Red Sparrow (15)
Dir Francis Lawrence, 140 mins, starring: Jennifer Lawrence, Joel Edgerton, Jeremy Irons, Matthias Schoenaerts, Charlotte Rampling, Mary-Louise Parker, Joely Richardson
Jennifer Lawrence is put through the wringer in the luridly entertaining new thrillerRed Sparrow. Her character, leading Bolshoi ballet dancer-turned Russian spy Dominika Egorova, is told early on that her “body belongs to the state”. This is the excuse for her to be tortured, sexually assaulted, beaten up, stabbed and blackmailed. She is the symbolic sacrificial victim. There is something very perverse about the filmmakers’ desire to inflict as much pain on her as possible, as if in extreme resentment that she is one of the highest paid movie actresses in the world.
Hollywood tends to offer two kinds of spy movies. This can be the bleakest of genres. Films like The Spy Who Came in from the Cold or, more recently, Bridge of Spies are studies in betrayal, subterfuge and human weakness. By complete contrast, James Bond-like fantasies emphasise the action, the glamour, the sex and all the foreign travel. Red Sparrow sits between the two. Its vision of contemporary Russia is both grim and cliché-laden. We are told more than once that the Cold War isn’t over – it has “shattered” into multiple mini-conflicts. The west has grown weak, “drunk on social media and shopping” as we are told in the film’s single most toe-curling line, and the Russkies are looking to capitalise on western decadence. That’s why they are training up young men and women to set honey traps for credulous and sentimental American spies. Much of the plot seems so far-fetched that it comes as a surprise to learn that Jason Matthews (author of the novel on which the film is based) was actually a CIA operative himself whose job was running foreign agents.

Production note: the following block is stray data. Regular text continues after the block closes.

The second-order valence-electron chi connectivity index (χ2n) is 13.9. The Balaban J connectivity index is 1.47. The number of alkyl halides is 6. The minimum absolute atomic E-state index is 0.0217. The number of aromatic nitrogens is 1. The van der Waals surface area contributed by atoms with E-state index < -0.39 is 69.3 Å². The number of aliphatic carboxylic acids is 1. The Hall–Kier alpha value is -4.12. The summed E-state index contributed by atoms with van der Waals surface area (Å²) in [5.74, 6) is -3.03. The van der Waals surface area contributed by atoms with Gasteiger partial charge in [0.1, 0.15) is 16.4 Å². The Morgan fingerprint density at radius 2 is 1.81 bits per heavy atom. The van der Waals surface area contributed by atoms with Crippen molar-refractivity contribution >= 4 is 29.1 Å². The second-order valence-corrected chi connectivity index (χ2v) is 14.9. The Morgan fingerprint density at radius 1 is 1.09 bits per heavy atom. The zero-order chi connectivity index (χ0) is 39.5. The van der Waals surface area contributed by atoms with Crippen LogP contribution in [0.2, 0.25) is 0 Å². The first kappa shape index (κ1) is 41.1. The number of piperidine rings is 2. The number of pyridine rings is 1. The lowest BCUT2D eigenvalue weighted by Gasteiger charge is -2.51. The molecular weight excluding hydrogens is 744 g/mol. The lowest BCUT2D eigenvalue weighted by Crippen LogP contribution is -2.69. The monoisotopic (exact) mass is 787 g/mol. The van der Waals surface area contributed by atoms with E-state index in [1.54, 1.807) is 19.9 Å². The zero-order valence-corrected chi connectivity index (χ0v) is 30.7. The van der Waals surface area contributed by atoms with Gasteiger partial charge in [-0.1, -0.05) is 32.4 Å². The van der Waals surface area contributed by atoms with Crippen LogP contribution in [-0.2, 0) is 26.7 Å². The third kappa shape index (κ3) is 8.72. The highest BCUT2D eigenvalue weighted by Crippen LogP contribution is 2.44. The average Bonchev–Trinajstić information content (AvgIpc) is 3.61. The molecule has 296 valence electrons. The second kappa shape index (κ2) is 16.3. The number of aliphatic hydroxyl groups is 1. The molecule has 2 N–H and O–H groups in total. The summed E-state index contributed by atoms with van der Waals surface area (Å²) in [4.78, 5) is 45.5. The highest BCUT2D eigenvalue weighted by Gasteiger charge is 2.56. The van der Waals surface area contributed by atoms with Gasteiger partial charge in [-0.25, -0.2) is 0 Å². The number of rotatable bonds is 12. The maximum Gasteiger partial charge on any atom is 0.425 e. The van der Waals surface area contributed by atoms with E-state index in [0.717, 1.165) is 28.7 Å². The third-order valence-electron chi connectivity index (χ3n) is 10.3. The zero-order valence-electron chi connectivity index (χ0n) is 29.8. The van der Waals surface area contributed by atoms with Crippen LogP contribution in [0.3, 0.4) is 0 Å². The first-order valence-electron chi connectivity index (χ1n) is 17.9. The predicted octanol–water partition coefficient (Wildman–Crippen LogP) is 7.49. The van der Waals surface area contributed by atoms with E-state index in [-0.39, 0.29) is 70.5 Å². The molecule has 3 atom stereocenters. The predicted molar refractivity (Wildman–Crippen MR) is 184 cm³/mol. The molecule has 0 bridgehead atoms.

Dominika and the other main characters in the Moscow scenes speak English with the kind of heavy Russian accents you associate with Smersh or Spectre agents in Bond stories. There’s a very svelte and sinister-looking Matthias Schoenaerts as Dominka’s spymaster uncle Ivan – he’s the one who lures her into the espionage business. Ivan’s bosses include a bespectacled, professorial-looking Jeremy Irons as General Korchnoi, Ciarán Hinds as the extremely dour Colonrel Zyuganov, and Charlotte Rampling as the martinet, Rosa Klebb-like “matron” at the school for seduction where Dominika is enrolled after her ballet career crashes to a halt. (This is where spies go to learn “how to love on command”.)
At the start of the film, Dominika is a prima ballerina at the Bolshoi but still lives in Soviet-style poverty in a tiny Bolshoi-owned apartment with her apparently ailing mother (an incongruously glamorous Joely Richardson) to whom she is utterly devoted.
We get to see Lawrence’s Dominika in full-blown Margot Fonteyn-mode on stage. Lawrence may not be a natural ballet dancer but she looks convincing enough as she leaps and pirouettes.